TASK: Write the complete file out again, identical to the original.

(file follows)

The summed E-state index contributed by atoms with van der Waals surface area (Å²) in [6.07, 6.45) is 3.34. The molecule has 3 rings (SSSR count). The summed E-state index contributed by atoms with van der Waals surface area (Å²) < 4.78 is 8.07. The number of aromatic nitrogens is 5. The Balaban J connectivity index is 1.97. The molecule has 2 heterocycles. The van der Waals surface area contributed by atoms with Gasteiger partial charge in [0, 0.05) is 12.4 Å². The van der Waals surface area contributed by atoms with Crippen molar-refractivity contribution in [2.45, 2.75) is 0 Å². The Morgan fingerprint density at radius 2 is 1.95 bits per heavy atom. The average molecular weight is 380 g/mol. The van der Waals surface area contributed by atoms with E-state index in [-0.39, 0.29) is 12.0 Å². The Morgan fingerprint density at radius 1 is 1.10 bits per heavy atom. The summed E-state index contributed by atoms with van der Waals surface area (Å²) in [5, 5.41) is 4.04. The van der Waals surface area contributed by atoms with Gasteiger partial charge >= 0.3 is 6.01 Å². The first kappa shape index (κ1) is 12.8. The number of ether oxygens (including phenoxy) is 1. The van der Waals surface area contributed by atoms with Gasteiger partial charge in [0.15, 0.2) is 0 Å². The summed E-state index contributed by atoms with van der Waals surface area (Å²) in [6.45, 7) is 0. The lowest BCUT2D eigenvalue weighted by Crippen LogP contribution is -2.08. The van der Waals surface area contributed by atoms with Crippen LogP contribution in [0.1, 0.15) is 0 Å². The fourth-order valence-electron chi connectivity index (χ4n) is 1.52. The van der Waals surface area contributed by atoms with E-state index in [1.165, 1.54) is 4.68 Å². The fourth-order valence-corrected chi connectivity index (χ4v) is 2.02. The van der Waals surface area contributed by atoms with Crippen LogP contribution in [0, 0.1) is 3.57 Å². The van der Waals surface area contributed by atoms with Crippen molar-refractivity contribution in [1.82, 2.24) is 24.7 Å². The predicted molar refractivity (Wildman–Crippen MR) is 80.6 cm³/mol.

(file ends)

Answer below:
The summed E-state index contributed by atoms with van der Waals surface area (Å²) in [6.07, 6.45) is 3.34. The molecule has 3 rings (SSSR count). The summed E-state index contributed by atoms with van der Waals surface area (Å²) < 4.78 is 8.07. The number of aromatic nitrogens is 5. The Balaban J connectivity index is 1.97. The molecule has 2 heterocycles. The van der Waals surface area contributed by atoms with Gasteiger partial charge in [0, 0.05) is 12.4 Å². The van der Waals surface area contributed by atoms with Crippen molar-refractivity contribution in [2.45, 2.75) is 0 Å². The Morgan fingerprint density at radius 2 is 1.95 bits per heavy atom. The average molecular weight is 380 g/mol. The van der Waals surface area contributed by atoms with E-state index in [-0.39, 0.29) is 12.0 Å². The Morgan fingerprint density at radius 1 is 1.10 bits per heavy atom. The summed E-state index contributed by atoms with van der Waals surface area (Å²) in [5, 5.41) is 4.04. The van der Waals surface area contributed by atoms with Gasteiger partial charge >= 0.3 is 6.01 Å². The first kappa shape index (κ1) is 12.8. The number of ether oxygens (including phenoxy) is 1. The van der Waals surface area contributed by atoms with Gasteiger partial charge in [0.15, 0.2) is 0 Å². The summed E-state index contributed by atoms with van der Waals surface area (Å²) in [6.45, 7) is 0. The lowest BCUT2D eigenvalue weighted by Crippen LogP contribution is -2.08. The van der Waals surface area contributed by atoms with Crippen LogP contribution in [0.1, 0.15) is 0 Å². The fourth-order valence-electron chi connectivity index (χ4n) is 1.52. The van der Waals surface area contributed by atoms with E-state index in [1.165, 1.54) is 4.68 Å². The fourth-order valence-corrected chi connectivity index (χ4v) is 2.02. The van der Waals surface area contributed by atoms with Crippen LogP contribution in [0, 0.1) is 3.57 Å². The van der Waals surface area contributed by atoms with Crippen molar-refractivity contribution in [1.82, 2.24) is 24.7 Å². The predicted molar refractivity (Wildman–Crippen MR) is 80.6 cm³/mol.